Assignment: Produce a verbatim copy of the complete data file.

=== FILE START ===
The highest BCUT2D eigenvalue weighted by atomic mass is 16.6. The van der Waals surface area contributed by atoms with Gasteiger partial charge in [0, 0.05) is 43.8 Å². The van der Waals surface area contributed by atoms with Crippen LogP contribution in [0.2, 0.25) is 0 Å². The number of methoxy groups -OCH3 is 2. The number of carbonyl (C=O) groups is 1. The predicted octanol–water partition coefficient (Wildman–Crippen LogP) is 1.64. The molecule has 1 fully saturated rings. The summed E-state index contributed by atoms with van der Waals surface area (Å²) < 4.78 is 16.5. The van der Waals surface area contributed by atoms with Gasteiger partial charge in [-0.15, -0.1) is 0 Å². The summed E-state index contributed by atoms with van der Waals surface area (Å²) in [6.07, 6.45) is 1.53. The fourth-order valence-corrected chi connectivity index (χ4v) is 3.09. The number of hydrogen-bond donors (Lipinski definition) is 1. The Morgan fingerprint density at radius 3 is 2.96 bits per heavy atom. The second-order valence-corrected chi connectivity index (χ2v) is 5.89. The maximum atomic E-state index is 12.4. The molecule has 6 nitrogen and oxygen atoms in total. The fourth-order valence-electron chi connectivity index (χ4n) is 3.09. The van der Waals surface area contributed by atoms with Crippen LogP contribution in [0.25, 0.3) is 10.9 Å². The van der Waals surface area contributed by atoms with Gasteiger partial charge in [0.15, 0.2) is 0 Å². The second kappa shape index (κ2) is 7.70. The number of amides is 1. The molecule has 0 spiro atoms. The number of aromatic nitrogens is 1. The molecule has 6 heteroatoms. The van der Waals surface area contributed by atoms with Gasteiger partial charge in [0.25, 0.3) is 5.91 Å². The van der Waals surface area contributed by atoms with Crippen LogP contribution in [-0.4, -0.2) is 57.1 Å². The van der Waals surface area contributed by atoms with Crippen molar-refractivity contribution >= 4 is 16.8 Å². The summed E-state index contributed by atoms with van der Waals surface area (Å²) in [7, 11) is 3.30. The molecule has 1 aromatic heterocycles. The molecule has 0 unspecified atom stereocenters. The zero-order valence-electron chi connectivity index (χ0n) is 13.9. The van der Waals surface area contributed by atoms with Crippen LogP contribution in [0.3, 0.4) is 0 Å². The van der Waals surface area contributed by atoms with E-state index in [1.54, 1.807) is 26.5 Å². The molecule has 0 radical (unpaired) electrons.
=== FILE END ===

The highest BCUT2D eigenvalue weighted by atomic mass is 16.6. The van der Waals surface area contributed by atoms with Gasteiger partial charge in [0, 0.05) is 43.8 Å². The van der Waals surface area contributed by atoms with Crippen LogP contribution in [0.2, 0.25) is 0 Å². The number of methoxy groups -OCH3 is 2. The number of carbonyl (C=O) groups is 1. The predicted octanol–water partition coefficient (Wildman–Crippen LogP) is 1.64. The molecule has 1 fully saturated rings. The summed E-state index contributed by atoms with van der Waals surface area (Å²) < 4.78 is 16.5. The van der Waals surface area contributed by atoms with Gasteiger partial charge in [-0.15, -0.1) is 0 Å². The summed E-state index contributed by atoms with van der Waals surface area (Å²) in [6.07, 6.45) is 1.53. The fourth-order valence-corrected chi connectivity index (χ4v) is 3.09. The number of hydrogen-bond donors (Lipinski definition) is 1. The Morgan fingerprint density at radius 3 is 2.96 bits per heavy atom. The second-order valence-corrected chi connectivity index (χ2v) is 5.89. The maximum atomic E-state index is 12.4. The molecule has 6 nitrogen and oxygen atoms in total. The fourth-order valence-electron chi connectivity index (χ4n) is 3.09. The van der Waals surface area contributed by atoms with Crippen LogP contribution in [0.25, 0.3) is 10.9 Å². The van der Waals surface area contributed by atoms with Gasteiger partial charge in [0.15, 0.2) is 0 Å². The second kappa shape index (κ2) is 7.70. The number of amides is 1. The molecule has 0 spiro atoms. The number of aromatic nitrogens is 1. The molecule has 6 heteroatoms. The van der Waals surface area contributed by atoms with Gasteiger partial charge in [0.25, 0.3) is 5.91 Å². The van der Waals surface area contributed by atoms with Crippen LogP contribution in [-0.4, -0.2) is 57.1 Å². The van der Waals surface area contributed by atoms with Crippen molar-refractivity contribution >= 4 is 16.8 Å². The summed E-state index contributed by atoms with van der Waals surface area (Å²) in [7, 11) is 3.30. The molecule has 1 aromatic heterocycles. The molecule has 0 unspecified atom stereocenters. The zero-order valence-electron chi connectivity index (χ0n) is 13.9. The van der Waals surface area contributed by atoms with Crippen LogP contribution in [0.3, 0.4) is 0 Å². The van der Waals surface area contributed by atoms with E-state index in [1.54, 1.807) is 26.5 Å². The molecule has 0 radical (unpaired) electrons.